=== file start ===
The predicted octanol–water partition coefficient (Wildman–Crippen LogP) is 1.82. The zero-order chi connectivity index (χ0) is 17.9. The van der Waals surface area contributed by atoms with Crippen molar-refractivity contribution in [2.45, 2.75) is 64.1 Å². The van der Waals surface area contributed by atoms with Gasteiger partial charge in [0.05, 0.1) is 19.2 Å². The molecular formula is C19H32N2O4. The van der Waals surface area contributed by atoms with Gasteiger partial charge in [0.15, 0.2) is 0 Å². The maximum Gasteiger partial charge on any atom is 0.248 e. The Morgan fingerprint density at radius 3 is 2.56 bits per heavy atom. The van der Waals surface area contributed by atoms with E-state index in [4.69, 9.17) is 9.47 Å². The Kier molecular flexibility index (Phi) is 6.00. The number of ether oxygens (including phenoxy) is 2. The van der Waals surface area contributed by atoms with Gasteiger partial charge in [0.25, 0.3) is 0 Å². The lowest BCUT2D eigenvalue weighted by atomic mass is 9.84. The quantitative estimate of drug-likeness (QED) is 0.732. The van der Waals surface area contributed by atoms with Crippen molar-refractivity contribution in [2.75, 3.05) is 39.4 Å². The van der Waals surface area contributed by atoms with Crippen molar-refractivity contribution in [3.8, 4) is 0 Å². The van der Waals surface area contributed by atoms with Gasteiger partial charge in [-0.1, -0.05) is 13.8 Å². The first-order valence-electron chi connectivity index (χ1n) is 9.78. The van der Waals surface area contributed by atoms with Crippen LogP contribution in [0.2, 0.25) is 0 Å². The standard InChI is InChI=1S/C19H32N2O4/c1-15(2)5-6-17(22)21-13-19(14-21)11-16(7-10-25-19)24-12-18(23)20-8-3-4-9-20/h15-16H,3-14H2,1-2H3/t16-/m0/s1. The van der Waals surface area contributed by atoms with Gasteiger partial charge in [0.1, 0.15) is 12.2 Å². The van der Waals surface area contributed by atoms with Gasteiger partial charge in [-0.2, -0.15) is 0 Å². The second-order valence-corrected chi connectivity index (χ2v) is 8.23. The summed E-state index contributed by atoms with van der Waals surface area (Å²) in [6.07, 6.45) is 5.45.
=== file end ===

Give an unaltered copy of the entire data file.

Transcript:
The predicted octanol–water partition coefficient (Wildman–Crippen LogP) is 1.82. The zero-order chi connectivity index (χ0) is 17.9. The van der Waals surface area contributed by atoms with Crippen molar-refractivity contribution in [2.45, 2.75) is 64.1 Å². The van der Waals surface area contributed by atoms with Gasteiger partial charge in [0.05, 0.1) is 19.2 Å². The molecular formula is C19H32N2O4. The van der Waals surface area contributed by atoms with Gasteiger partial charge in [0.15, 0.2) is 0 Å². The maximum Gasteiger partial charge on any atom is 0.248 e. The Morgan fingerprint density at radius 3 is 2.56 bits per heavy atom. The van der Waals surface area contributed by atoms with E-state index in [4.69, 9.17) is 9.47 Å². The Kier molecular flexibility index (Phi) is 6.00. The number of ether oxygens (including phenoxy) is 2. The van der Waals surface area contributed by atoms with Gasteiger partial charge in [0.25, 0.3) is 0 Å². The lowest BCUT2D eigenvalue weighted by atomic mass is 9.84. The quantitative estimate of drug-likeness (QED) is 0.732. The van der Waals surface area contributed by atoms with Crippen molar-refractivity contribution in [2.75, 3.05) is 39.4 Å². The van der Waals surface area contributed by atoms with Crippen molar-refractivity contribution in [3.8, 4) is 0 Å². The van der Waals surface area contributed by atoms with Gasteiger partial charge in [-0.1, -0.05) is 13.8 Å². The first-order valence-electron chi connectivity index (χ1n) is 9.78. The van der Waals surface area contributed by atoms with Crippen LogP contribution in [0.2, 0.25) is 0 Å². The standard InChI is InChI=1S/C19H32N2O4/c1-15(2)5-6-17(22)21-13-19(14-21)11-16(7-10-25-19)24-12-18(23)20-8-3-4-9-20/h15-16H,3-14H2,1-2H3/t16-/m0/s1. The van der Waals surface area contributed by atoms with Gasteiger partial charge in [0.1, 0.15) is 12.2 Å². The van der Waals surface area contributed by atoms with Gasteiger partial charge in [-0.2, -0.15) is 0 Å². The second-order valence-corrected chi connectivity index (χ2v) is 8.23. The summed E-state index contributed by atoms with van der Waals surface area (Å²) in [6.07, 6.45) is 5.45.